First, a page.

A couple who both lost limbs in a horror crash have fought their way back to health and want to thank those who helped.
Maureen and Stephen Matthews, from Duns, Berwickshire, were crushed when a car pinned them up against a wall as they walked on the pavement.
They both lost a leg in the accident in December 2012 and now wear prosthetic limbs.
And in July, they’re planning to walk three miles to raise cash for the hospital where they spent seven months recovering.
The accident happened as they were visiting son Robert, 11, in the same hospital on the day of the smash.
“Robert was in Borders General for an operation on his wrist, as he’d fallen over at school the day before,” Maureen recalled. “We went into Melrose to get cash so we could take him something to eat when he woke up from the anaesthetic.
“That’s when the car reversed.
“I remember them moving it off me, then I passed out. The next thing, I woke up in hospital and realised what had happened to my leg.
“I had serious internal injuries too. The amount of damage was beyond belief.
“But the hospital worked wonders for us and I can say that because I really feel I wasn’t supposed to be here today!”
Maureen, 42, came up with the fundraising idea when she woke up in hospital and realised she’d lost a limb.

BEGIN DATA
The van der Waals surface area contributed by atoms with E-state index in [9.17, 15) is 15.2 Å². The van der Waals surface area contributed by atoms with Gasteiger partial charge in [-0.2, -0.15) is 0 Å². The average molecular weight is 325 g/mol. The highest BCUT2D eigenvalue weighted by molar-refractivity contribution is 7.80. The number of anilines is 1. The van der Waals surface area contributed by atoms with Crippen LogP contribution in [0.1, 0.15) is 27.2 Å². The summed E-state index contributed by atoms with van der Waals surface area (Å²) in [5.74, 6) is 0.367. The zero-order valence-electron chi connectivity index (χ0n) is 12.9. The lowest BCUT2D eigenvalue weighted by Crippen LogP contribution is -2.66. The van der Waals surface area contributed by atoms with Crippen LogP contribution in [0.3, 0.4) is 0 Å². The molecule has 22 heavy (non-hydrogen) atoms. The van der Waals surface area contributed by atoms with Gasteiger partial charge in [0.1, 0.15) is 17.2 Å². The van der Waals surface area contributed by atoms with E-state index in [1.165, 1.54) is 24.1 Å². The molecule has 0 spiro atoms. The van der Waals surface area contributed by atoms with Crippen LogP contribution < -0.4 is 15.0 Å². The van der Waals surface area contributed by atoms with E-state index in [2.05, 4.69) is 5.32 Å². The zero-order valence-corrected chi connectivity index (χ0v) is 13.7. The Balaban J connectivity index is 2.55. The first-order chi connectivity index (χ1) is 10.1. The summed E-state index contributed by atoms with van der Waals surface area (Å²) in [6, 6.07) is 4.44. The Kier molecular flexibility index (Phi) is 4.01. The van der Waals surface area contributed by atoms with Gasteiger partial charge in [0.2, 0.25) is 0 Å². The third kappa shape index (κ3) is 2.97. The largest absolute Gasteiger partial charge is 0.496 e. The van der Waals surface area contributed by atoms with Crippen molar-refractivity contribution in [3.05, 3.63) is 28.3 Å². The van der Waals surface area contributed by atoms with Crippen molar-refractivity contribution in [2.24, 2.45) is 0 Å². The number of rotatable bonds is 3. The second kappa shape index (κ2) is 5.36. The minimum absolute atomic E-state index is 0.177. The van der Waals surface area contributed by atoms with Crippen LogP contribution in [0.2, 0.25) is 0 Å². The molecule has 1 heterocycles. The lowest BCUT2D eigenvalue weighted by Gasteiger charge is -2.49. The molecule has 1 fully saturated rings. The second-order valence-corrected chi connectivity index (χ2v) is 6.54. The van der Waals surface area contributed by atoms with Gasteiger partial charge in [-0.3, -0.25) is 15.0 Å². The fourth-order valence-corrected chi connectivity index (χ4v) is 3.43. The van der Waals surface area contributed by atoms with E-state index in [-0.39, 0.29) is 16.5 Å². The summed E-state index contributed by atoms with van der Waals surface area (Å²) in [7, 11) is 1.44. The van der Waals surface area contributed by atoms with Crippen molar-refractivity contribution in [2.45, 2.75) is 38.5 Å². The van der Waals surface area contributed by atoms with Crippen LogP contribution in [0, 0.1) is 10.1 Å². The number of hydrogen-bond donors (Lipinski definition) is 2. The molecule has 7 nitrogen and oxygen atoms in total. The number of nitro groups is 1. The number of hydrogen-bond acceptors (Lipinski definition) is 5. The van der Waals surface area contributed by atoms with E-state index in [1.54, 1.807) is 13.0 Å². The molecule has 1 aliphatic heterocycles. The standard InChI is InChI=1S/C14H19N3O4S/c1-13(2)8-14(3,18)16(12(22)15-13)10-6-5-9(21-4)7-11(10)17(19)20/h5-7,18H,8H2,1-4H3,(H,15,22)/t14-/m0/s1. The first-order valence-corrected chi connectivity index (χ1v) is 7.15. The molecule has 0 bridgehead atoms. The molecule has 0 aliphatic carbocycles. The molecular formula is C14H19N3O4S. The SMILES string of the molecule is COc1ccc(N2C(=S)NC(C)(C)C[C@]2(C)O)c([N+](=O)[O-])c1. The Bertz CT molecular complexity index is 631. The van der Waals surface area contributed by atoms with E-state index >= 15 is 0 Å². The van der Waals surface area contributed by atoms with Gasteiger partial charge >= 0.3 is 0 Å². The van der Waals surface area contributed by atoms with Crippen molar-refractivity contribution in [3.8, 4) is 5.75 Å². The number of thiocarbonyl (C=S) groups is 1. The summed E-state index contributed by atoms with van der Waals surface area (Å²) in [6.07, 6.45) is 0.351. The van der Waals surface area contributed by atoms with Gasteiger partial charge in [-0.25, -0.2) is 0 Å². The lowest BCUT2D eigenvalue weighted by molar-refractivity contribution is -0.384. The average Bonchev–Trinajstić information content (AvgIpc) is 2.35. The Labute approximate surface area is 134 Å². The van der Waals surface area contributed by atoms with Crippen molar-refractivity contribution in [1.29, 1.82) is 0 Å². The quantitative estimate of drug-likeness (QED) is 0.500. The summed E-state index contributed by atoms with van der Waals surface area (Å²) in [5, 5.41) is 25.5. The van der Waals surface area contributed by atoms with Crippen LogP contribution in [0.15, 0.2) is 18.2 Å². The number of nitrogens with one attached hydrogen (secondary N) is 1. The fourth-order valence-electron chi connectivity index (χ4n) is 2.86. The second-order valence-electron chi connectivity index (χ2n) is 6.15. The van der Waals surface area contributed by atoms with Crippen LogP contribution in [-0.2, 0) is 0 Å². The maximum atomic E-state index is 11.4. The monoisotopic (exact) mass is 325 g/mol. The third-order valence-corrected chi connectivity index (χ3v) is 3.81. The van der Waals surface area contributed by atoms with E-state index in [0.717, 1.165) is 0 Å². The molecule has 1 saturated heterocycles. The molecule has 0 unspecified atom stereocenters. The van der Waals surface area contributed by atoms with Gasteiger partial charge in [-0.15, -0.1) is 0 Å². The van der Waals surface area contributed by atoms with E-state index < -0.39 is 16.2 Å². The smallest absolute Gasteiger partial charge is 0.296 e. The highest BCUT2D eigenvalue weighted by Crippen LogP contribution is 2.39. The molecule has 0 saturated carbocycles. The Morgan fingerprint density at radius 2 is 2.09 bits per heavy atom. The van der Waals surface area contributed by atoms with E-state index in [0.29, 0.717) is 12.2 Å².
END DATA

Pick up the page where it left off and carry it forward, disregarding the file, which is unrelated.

“I thought I might never walk again,” she said. “But I vowed then that I would, and repaying the hospital for the amazing care they gave us was the motivation.”
Maureen and husband Stephen, 49, were discharged in May.
Now, after more than a year of operations, intense rehab and gruelling physio, they’ve learned to walk again.
“The artificial legs took time to get used to, but we’re finding our feet again,” Maureen laughed.
“We can’t do as many of the things that we used to be able to do with our son, but we’re so lucky to be here to watch him grow up.
“We’ve been given a second chance at life. That’s why I want to give something back.”
The couple’s charity walk on July 13 will start at their old house in Duns, which they had to give up after the accident as it has stairs which they can no longer climb, and end at their new house in the town.
“We’ve worked up to a mile and a half so we’re halfway there,” Maureen said. “It’s been a tough road to recovery but doing something for the hospital has given us something to focus on.
“We’re just thankful to still be alive.”
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